The heat is on. Kate Anderson, an activist mom and successful attorney with political chops — she worked for Congress members Henry Waxman and Jane Harman — will try to oust Steve Zimmer, the Westside's man on Los Angeles Unified School Board, in March 2013.

Zimmer has emerged as a fierce opponent of charter schools and teacher evaluations to root out LAUSD's 1,000, impossible-to-fire, lemon teachers. Zimmer's Board of Education votes — he consistently shields United Teachers Los Angeles from reform and change — place Zimmer out of step with Westside voters who elected him. So he's vulnerable. Enter Kate Anderson, who says:

“Steve and I have worked together as co-chairs of an education committee, and I know that he has a good heart and is trying to do a good job.” But Zimmer has no children in LAUSD — only board member Tamar Galatzan has kids actually attending LAUSD.

Anderson says, “I disagree with Steve's resolution” — Zimmer is fighting a reform to seriously evaluate LAUSD's 33,000 teachers, the vast majority of whom, including the bad ones, the troubled ones, even the desk-sleepers, get a useless “satisfactory” rating each year.

Steve Zimmer, LAUSD board member, faces lawyer and mother Kate Anderson in 2013.

Steve Zimmer, LAUSD board member, faces lawyer and mother Kate Anderson in 2013.

Anderson goes on: “Steve told me, 'Well, if we just wait,' because the 'common core curriculum' is coming into effect soon. So he says, 'Let's just wait for that, and then let's wait for a test to come out based on that, and then we can evaluate teachers.”

Anderson, of Mar Vista, who has two twin girls in the third grade on the Westside, explains: “I said, 'I can't wait Steve. Parents have said to me, 'Kate we need a parents' perspective.' My girls are in the third grade, but they will be graduating [from high school] practically tomorrow — it happens so fast. Parents cannot wait.”

“I am frustrated with our system of evaluating teachers — or our lack of system. I have had tremendous teachers for my girls — Darvy and Emeline. But LAUSD isn't doing nearly enough to celebrate, support and promote those teachers.”

Anderson ran for state assembly in 2010 against Betsy Butler, the now-embattled Westside legislator. (Butler quietly abstained from voting on a state law that would have let school districts more easily fire sex perverts, drug addicts and other egregious-acting teachers.)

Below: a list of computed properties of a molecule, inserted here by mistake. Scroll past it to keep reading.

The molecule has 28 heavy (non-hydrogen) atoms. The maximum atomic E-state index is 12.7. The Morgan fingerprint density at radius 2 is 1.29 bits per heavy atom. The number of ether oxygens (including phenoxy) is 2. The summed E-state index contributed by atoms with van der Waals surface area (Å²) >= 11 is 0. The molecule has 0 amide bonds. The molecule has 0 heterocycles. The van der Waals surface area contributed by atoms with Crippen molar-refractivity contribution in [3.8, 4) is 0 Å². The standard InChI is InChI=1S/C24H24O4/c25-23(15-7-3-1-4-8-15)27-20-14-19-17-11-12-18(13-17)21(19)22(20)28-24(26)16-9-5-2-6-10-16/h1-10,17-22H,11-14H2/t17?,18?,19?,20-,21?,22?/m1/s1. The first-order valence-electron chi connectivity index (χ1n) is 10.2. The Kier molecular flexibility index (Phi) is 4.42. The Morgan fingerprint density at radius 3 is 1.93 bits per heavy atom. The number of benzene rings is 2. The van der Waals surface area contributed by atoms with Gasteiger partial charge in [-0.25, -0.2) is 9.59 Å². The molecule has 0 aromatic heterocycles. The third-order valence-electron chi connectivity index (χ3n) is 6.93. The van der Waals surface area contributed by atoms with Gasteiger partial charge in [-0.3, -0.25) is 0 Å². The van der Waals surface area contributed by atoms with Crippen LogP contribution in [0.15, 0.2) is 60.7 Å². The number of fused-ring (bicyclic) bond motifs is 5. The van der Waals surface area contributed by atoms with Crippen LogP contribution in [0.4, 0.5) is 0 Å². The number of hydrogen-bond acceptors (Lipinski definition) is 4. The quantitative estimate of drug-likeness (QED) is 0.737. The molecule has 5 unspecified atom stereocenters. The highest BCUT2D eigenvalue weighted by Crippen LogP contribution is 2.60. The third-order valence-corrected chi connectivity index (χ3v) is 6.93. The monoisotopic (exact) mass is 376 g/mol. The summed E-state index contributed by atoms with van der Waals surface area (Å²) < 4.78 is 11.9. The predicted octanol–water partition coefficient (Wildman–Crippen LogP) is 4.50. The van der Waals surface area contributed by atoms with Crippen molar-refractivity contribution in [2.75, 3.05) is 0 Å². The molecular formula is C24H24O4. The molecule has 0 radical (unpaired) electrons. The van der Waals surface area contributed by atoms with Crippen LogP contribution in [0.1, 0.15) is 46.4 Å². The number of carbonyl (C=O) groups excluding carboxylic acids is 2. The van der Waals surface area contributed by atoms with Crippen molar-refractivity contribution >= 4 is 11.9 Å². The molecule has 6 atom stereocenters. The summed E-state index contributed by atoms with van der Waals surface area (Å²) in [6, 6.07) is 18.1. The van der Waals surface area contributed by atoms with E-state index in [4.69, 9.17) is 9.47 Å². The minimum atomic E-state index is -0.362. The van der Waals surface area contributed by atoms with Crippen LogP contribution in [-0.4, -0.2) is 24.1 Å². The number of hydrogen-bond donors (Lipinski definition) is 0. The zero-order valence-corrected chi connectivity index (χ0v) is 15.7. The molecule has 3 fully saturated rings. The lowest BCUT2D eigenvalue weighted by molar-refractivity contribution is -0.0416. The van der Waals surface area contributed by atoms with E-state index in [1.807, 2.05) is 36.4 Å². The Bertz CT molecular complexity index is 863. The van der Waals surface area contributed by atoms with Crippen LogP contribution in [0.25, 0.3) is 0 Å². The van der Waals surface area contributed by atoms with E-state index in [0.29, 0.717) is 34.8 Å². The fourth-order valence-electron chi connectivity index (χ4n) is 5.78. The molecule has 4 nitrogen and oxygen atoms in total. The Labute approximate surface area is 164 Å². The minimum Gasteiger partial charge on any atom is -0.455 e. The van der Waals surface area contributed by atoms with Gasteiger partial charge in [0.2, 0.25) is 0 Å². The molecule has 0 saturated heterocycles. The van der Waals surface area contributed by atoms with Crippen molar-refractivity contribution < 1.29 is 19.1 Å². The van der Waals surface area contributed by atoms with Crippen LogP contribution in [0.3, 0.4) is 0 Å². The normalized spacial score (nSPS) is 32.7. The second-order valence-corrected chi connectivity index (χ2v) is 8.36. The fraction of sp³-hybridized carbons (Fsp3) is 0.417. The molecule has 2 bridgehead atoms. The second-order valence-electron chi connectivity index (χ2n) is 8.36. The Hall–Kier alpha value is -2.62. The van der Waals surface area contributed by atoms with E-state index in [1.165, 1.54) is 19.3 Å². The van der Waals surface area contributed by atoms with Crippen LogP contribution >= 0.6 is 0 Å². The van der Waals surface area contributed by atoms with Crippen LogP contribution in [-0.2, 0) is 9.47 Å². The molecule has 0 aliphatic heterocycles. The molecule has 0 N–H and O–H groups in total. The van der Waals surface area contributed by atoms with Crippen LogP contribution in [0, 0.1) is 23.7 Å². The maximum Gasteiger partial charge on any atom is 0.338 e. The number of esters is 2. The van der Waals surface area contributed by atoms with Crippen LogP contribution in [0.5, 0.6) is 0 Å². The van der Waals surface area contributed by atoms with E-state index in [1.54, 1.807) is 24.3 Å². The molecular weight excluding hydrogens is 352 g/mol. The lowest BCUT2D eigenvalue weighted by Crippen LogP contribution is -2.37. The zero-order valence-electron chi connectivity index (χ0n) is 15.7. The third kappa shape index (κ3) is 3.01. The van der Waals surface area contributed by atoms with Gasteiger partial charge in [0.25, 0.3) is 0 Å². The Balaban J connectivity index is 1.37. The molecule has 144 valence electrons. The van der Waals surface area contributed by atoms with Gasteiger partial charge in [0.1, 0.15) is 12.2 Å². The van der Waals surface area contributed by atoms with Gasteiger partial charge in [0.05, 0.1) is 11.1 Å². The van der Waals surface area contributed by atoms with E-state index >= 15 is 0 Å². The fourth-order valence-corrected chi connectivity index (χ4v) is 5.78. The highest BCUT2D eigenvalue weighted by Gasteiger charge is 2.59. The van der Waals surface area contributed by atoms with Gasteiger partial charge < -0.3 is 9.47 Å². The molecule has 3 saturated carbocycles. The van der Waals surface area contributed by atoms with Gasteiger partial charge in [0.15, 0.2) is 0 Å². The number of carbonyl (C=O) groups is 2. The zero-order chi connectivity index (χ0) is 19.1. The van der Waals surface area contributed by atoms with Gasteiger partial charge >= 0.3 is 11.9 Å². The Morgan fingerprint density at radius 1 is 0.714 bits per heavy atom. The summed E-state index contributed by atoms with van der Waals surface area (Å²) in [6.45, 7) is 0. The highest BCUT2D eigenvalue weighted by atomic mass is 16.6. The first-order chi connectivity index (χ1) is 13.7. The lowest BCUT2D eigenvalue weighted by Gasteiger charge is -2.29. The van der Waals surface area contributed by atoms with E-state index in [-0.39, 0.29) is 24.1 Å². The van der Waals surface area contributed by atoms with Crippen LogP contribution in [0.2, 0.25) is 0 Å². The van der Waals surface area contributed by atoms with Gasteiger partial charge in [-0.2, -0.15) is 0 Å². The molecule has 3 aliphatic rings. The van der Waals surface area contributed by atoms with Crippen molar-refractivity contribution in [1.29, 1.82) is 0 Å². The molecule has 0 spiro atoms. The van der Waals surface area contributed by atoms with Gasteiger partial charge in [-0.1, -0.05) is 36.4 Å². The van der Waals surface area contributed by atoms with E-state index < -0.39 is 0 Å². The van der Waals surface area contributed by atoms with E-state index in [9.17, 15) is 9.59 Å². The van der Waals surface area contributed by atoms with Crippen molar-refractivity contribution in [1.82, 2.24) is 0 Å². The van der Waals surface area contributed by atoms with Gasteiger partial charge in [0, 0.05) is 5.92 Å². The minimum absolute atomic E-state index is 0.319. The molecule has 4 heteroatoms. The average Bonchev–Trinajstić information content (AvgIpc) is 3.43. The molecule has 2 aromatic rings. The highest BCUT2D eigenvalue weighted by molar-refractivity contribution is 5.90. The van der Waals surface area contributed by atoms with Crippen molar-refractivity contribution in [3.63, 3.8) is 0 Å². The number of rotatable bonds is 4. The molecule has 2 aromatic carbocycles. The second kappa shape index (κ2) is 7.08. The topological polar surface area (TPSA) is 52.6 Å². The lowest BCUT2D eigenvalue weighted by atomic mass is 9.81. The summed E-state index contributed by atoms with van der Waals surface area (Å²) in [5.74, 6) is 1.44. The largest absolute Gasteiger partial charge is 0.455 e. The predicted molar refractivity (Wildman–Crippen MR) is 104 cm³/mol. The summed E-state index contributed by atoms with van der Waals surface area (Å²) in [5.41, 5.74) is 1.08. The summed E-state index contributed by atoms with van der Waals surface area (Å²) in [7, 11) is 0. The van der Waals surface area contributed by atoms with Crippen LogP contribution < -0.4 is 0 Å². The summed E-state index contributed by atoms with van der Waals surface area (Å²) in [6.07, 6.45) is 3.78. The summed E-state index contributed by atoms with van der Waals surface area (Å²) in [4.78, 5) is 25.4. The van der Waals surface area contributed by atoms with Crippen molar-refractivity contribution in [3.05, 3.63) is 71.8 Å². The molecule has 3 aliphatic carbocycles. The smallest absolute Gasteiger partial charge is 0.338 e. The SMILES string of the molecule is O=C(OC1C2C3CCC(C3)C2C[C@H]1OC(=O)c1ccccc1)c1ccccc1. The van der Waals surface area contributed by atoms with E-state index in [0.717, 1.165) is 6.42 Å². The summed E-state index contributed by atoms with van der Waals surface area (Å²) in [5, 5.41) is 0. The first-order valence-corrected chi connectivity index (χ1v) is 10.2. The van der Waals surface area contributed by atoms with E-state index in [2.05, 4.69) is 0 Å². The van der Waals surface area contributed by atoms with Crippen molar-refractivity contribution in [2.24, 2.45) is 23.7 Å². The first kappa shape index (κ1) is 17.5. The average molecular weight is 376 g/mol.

Betsy Butler, who abstained to kill a California law to make it easier to fire sex-pervert teachers.

Betsy Butler, who abstained to kill a California law to make it easier to fire sex-pervert teachers.

Kate Anderson lost that 2010 assembly race to Butler. But Butler has gained negative, nationwide attention from CNN's Anderson Cooper on 360, after L.A. Weekly revealed how Butler abstained from voting to kill the teacher sex-pervert reform law.

Now Betsy Butler is locked in a too-close-to call November 6 in her race for the seat in Assembly District 50 against Santa Monica Mayor Richard Bloom.

Although Anderson lost her first political race ever to Butler in 2010, Anderson somehow raised $400,000, mostly from individuals rather than PACs and huge corporations. That's rare.

Political consultants say Kate Anderson's Rolodex of individuals willing to give her money is not to be dismissed — if combined with big infusions of cash from deep-pocketed reformists such as former Mayor Richard Riordan or Mayor Antonio Villaraigosa.

A comment from Zimmer will be added if he returns the Weekly's call.

Please read LA Weekly's previous coverage on LAUSD and Steve Zimmer:

Steve Zimmer Anti-Reform, Yolie Flores For Reform: The Stark LAUSD School Board Drama Unfolding After Historic ACLU Settlement

Charter Schools vs. Teachers Union: LAUSD Gives District Insiders Big Win With First Dibs on New Campuses

Academia Semillas del Pueblo, a Failing School, Gets an L.A. Times Puff Piece

Progressives Find Religion on LAUSD Reform

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